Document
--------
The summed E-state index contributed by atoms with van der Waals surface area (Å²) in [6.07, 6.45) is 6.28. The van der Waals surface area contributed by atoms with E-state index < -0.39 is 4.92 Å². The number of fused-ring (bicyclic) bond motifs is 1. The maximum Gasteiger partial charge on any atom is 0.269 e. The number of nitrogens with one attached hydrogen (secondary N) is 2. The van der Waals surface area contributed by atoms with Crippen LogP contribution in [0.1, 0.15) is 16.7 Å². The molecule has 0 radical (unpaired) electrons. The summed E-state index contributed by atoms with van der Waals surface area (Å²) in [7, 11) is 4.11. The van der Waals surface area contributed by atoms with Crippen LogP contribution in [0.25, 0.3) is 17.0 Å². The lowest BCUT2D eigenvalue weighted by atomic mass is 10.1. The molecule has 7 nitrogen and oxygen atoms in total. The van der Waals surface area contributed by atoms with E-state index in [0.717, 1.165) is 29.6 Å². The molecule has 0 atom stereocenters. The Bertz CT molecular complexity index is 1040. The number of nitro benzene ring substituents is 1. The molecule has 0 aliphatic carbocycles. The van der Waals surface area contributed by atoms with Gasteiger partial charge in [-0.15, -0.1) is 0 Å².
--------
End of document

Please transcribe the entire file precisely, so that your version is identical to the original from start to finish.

The summed E-state index contributed by atoms with van der Waals surface area (Å²) in [6.07, 6.45) is 6.28. The van der Waals surface area contributed by atoms with E-state index < -0.39 is 4.92 Å². The number of fused-ring (bicyclic) bond motifs is 1. The maximum Gasteiger partial charge on any atom is 0.269 e. The number of nitrogens with one attached hydrogen (secondary N) is 2. The van der Waals surface area contributed by atoms with Crippen LogP contribution in [0.1, 0.15) is 16.7 Å². The molecule has 0 radical (unpaired) electrons. The summed E-state index contributed by atoms with van der Waals surface area (Å²) in [7, 11) is 4.11. The van der Waals surface area contributed by atoms with Crippen LogP contribution in [0.25, 0.3) is 17.0 Å². The lowest BCUT2D eigenvalue weighted by atomic mass is 10.1. The molecule has 7 nitrogen and oxygen atoms in total. The van der Waals surface area contributed by atoms with E-state index in [0.717, 1.165) is 29.6 Å². The molecule has 0 atom stereocenters. The Bertz CT molecular complexity index is 1040. The number of nitro benzene ring substituents is 1. The molecule has 0 aliphatic carbocycles. The van der Waals surface area contributed by atoms with Gasteiger partial charge in [-0.15, -0.1) is 0 Å².